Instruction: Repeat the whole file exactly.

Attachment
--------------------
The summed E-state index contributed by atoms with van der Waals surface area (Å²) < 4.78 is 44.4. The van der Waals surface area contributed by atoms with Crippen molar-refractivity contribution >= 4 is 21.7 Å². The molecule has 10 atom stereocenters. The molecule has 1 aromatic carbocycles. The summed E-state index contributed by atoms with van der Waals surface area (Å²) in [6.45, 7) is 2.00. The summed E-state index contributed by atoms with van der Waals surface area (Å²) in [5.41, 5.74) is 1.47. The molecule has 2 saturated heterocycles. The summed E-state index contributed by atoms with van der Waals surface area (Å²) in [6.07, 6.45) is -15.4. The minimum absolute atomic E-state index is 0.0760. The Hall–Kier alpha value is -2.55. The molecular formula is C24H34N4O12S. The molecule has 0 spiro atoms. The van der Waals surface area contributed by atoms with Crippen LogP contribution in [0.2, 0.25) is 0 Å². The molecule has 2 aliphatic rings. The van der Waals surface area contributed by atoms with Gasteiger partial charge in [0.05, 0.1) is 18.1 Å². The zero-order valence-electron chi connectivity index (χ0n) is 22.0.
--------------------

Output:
The summed E-state index contributed by atoms with van der Waals surface area (Å²) < 4.78 is 44.4. The van der Waals surface area contributed by atoms with Crippen molar-refractivity contribution >= 4 is 21.7 Å². The molecule has 10 atom stereocenters. The molecule has 1 aromatic carbocycles. The summed E-state index contributed by atoms with van der Waals surface area (Å²) in [6.45, 7) is 2.00. The summed E-state index contributed by atoms with van der Waals surface area (Å²) in [5.41, 5.74) is 1.47. The molecule has 2 saturated heterocycles. The summed E-state index contributed by atoms with van der Waals surface area (Å²) in [6.07, 6.45) is -15.4. The minimum absolute atomic E-state index is 0.0760. The Hall–Kier alpha value is -2.55. The molecular formula is C24H34N4O12S. The molecule has 0 spiro atoms. The van der Waals surface area contributed by atoms with Crippen LogP contribution in [0.2, 0.25) is 0 Å². The molecule has 2 aliphatic rings. The van der Waals surface area contributed by atoms with Gasteiger partial charge in [0.05, 0.1) is 18.1 Å². The zero-order valence-electron chi connectivity index (χ0n) is 22.0.